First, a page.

Keep These Areas Free from Combustible Material
Check that there is no combustible material being stored in stairwells, plant rooms, boiler rooms, or electrical intake rooms.
Reason for This Question
There should be no combustible materials stored in any of these locations.
Red: Areas being used for storage
Green: All locations are free from combustible materials
- Combustible materials discovered
- Materials and equipment incorrectly stored e.g. office supplies, cleaning products, maintenance supplies
- Waste / combustible / hazardous items stored in and around these areas
38% of businesses failed this question based on our sample data.
What are combustible materials?
Combustible materials can be found as solids, liquids, or gases of which could catch fire and burn. It takes only a source of ignition, such as a small flame or an electrical spark, coupled with air to start a fire.
Examples of Ignition Sources
- Contractors (hot works)
- Cooking equipment
- Malicious (Arson)
- Natural Sunlight
- Plant Rooms
- Smoking in unauthorised areas
DSEAR stands for the Dangerous Substances and Explosive Atmospheres Regulations 2002. Dangerous substances can put peoples’ safety at an increased risk from fire, explosion and corrosion of metal. DSEAR puts duties on employers and also the self-employed to protect individuals from these risks to their safety at work}, and to he public who might be put at risk by work activity. DSEAR is applicable to workplaces where dangerous substances can be found, used, or produced.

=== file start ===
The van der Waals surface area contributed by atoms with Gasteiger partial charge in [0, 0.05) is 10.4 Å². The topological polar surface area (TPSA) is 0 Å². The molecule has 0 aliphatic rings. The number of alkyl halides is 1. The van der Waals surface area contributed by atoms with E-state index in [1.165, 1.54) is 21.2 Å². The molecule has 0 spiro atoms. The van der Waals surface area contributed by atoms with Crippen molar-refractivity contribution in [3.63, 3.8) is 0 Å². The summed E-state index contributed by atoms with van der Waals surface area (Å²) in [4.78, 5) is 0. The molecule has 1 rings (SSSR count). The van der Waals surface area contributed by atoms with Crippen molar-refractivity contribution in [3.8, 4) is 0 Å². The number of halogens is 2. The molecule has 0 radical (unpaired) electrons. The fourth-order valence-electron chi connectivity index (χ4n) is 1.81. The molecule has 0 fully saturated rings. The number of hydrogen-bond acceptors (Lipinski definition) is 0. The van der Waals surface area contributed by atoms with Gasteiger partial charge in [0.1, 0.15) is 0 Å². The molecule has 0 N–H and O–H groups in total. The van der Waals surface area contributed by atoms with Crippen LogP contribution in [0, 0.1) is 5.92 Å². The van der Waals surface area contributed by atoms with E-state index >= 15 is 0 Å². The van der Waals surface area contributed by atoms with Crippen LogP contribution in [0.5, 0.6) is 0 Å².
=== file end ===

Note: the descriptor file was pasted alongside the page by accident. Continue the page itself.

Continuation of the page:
Workplaces are any premises or areas of premises used for work. Including places for instance, industrial and commercial premises, land-based and offshore installations, mines and quarries, construction sites, vehicles and vessels, etc. Places like the common areas of shared buildings, private roads and paths on industrial estates and road works on public roads are also defined as premises so are houses and other domestic premises, if individuals are at work there.
What does DSEAR require?
The HSE states that employers must:
- find out what dangerous substances are in their workplace and what the risks are
- put control measures in place to either remove those risks or, where this is not possible, control them
- put controls in place to reduce the effects of any incidents involving dangerous substances
- prepare plans and procedures to deal with accidents, incidents and emergencies involving dangerous substances
- make sure employees are properly informed about and trained to control or deal with the risks from the dangerous substances
- identify and classify areas of the workplace where explosive atmospheres may occur and avoid ignition sources (from unprotected equipment, for example) in those areas
ATEX and Explosive Atmospheres
ATEX is the name commonly given to the two European Directives for controlling explosive atmospheres, Directive 99/92/EC (also known as ‘ATEX 137’ or the ‘ATEX Workplace Directive’) and Directive 94/9/EC (also known as ‘ATEX 95’ or ‘the ATEX Equipment Directive’). The requirements of Directive 99/92/EC were put into effect through regulations 7 and 11 of the Dangerous Substances and Explosive Atmospheres Regulations 2002 (DSEAR) in Great Britain.
Explosive atmospheres can result from flammable gases, mists or vapours or by combustible dusts. If there’s an adequate amount of the substance combined with air, then all it requires is an source of ignition to result in a surge.